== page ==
4. As an adult, you’d think that children would do anything and everything to escape abuse and neglect by their parents. You’d think that would be a ‘no brainer’. Guess again.  Children will suffer day in and day out to ‘not tell’ and not risk removal from their parents, no matter how bad their home life is.  They will protect their parents and their routine, no matter how bad it truly is, for a very long time before they will report on it, if they ever do. Children are prompted by their parents, threatened even, to keep silent about what goes on in their home.  They have it drilled into their heads that they will be ‘taken’ from their family, and their home, and never see them again if they DO tell.  They will maintain that nothing is wrong, nothing is going on, rather than risk this, until sometimes it is just too late for anyone to do anything at all.  Teachers, neighbors, friends, and other family members can raise all the flags they want. As long as you can scare your child into covering for you, and give the very superficial appearance that everything is ‘okay’….there’s not much that can be done for at risk children.

5. You can hand a child welfare agency a 20 item list of concerns, involving animal feces on the floor, bruises on a child’s body, negligence in regular doctor or dental care visits, witnessing drug sales taking place out of a home, etc., etc., etc. – and unless a representative visits that home and actually SEES these things…there is really nothing they can do about it.  They may or may not schedule a follow up visit.  Many times they just file a report that they saw ‘nothing of concern’ and the case is closed.

I could offer so much more with far greater detail of my own experience with child welfare agencies, but it would reveal levels of information that I’m not comfortable sharing with a wider audience.  I could ‘wax horrific’ about the inherent flaws in the way in which states handle at risk family involvement due to THEIR OWN RESTRICTIONS of what they can and cannot do.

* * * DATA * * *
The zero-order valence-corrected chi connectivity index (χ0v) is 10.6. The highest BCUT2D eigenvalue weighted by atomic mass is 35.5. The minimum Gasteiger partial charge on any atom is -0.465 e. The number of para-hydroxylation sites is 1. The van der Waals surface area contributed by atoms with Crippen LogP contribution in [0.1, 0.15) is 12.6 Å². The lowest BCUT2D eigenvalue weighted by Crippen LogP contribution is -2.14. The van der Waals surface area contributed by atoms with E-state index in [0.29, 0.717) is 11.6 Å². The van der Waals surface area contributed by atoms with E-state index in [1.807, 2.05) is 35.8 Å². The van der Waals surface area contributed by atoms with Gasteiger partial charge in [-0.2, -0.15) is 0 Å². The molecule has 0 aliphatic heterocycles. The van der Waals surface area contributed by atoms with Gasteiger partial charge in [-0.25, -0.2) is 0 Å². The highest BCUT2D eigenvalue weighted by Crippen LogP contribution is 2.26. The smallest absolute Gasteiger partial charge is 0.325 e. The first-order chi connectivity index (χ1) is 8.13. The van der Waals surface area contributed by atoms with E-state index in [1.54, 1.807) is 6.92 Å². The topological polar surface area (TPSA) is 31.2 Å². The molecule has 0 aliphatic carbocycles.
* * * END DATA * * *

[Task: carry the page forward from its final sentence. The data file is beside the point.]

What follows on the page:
I have to disagree with our Governor.  This is not a ‘unique case’. In July 2013, two months before Jeremiah Oliver disappeared, Governor Patrick called the death of another child, Chase Gideika, a ‘horrible thing’ when the child was left in the home. Chase Gideika died of massive head trauma, after being beaten by Anthony Gideika, who had believed himself to be the child’s biological father, but had found out that that was likely not the case and had begun, per his own admission, abusing prescription drugs.  Chase Gideika was three months old at the time of his death.

In 2005, a 4-year-old in Boston was killed by his foster mother, Corinne Stephen. Stephen was sentenced to eight years in prison December 2007.

In 2006, a child from Westfield, who fell into a coma after a severe beating, was the subject of numerous allegations that were overlooked.

Jeremiah Oliver’s disappearance and likely death at age 5 is not a ‘unique’ case. It is one of many, far more than I have listed above here. It is not (just) ‘unfortunate’ and ‘difficult’ and ‘terrible’.  It is far more than that. Jeremiah Oliver, Chase Gideika, and so many other children that have died when the ‘system’ has failed them were not just ‘statistics’ and ‘regrettable oversights’.  They were human beings.